- Created: 20 February 2020
Short interview by Revolutionary Communist group delegation to the Anti-Imperialist conference of solidarity, for democracy against neo-liberalism, Havana, Cuba November 2019
My name is Jose Picasso, I am a teacher in a rural zone in an indigenous community, in the state of Oaxaca, south-west Mexico.
In 2018 a new government took over, [headed by centre-left President Andres Manuel Lopez Obrador- AMLO of the National regeneration movement – MORENO party]. Formed as an anti-neoliberal government, it has sparked the hopes of many, giving us more energy to enter and create new spaces of participation. In the context where I am working, the youth are now being prioritised. Why? Because the poor youth with few resources have only faced two options in these difficult economic conditions, to leave and migrate to the United States or to join criminal organisations. They have low expectations, their life expectancy is short which generates more problems, without solution. The current government is trying to find solutions to this problem, not just with aesthetic changes, but looking at their backgrounds; the government wants to solve the problem from its roots. One way they are doing this is prioritising youth to receive support, in education, with grants and scholarships. For those who have already left education, the government is subsidising projects like Youth constructing the future, where youth can train and work with carpenters, people in services, mechanics or other professions, subsidising and training these young people.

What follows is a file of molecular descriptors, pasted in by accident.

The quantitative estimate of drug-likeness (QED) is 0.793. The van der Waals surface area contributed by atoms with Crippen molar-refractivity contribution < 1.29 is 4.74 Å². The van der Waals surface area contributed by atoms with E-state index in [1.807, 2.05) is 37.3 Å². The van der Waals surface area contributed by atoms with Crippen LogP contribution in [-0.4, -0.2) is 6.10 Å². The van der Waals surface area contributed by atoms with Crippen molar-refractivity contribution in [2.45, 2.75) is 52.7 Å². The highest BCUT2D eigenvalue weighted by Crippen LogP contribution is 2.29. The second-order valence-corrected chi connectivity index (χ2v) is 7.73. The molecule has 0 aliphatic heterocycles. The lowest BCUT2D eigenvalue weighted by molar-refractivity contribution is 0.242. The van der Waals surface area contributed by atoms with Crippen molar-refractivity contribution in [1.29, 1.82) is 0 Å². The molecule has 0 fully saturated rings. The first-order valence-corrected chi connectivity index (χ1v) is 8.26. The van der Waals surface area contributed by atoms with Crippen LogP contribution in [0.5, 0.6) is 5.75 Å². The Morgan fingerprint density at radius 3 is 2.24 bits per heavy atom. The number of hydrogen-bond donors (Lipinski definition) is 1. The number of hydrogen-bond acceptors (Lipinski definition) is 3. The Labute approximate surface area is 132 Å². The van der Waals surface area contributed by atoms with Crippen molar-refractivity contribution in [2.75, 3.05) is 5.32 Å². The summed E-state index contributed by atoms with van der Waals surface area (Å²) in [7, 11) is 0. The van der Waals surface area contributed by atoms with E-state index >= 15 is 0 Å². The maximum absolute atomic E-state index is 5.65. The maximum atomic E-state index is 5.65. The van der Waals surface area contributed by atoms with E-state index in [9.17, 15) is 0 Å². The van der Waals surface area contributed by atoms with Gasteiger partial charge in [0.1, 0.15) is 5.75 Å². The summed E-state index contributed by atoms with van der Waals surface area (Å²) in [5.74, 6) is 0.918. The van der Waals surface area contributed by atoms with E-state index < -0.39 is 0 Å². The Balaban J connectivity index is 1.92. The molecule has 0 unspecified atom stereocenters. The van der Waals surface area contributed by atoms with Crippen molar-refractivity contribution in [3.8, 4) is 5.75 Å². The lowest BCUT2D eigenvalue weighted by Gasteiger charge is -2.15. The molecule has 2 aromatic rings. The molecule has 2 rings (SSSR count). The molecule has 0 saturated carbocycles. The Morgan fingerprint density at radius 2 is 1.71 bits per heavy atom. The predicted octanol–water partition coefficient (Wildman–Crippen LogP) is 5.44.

On the question of the indigenous struggle, there are two strands. One is the fight of the Zapatistas [Zapatista Army of National Liberation, that controls territory in southern Mexico], who say they are enemies of the state, and right now there does not exist a method of coordination between the Zapatistas and the Mexican state.The Zapatista movement is very strong and works in its autonomous zone, they have created their own mechanisms to live.
As for the other indigenous populations, they were part of the force that ensured the president could be elected. The president made a tour of the country covering 90% of the municipalities. Many populations made their demands heard, so now the government of Mexico is beginning to channel resources to these communities.
I believe there exists the danger of coup d'etat in Mexico. We cannot consider the government socialist, nevertheless the president has touched the sensitive fibres of power. We consider that we have won a government, but economic power has hardly changed, and we are not only confronting the traditional political parties but the entire political system, including the United States and the IMF. We are playing with the major powers of neo-liberalism. I would like to celebrate the triumphs of the left in Latin America, like the recent election in Argentina, because it gives us more scope to make deals, exchanges, and promote regional trade so that Mexico is not constantly dependent on the north, on the United States.
 The Zapatistas oppose AMLO’s Mayan Train project to develop indigenous areas with transport and tourism.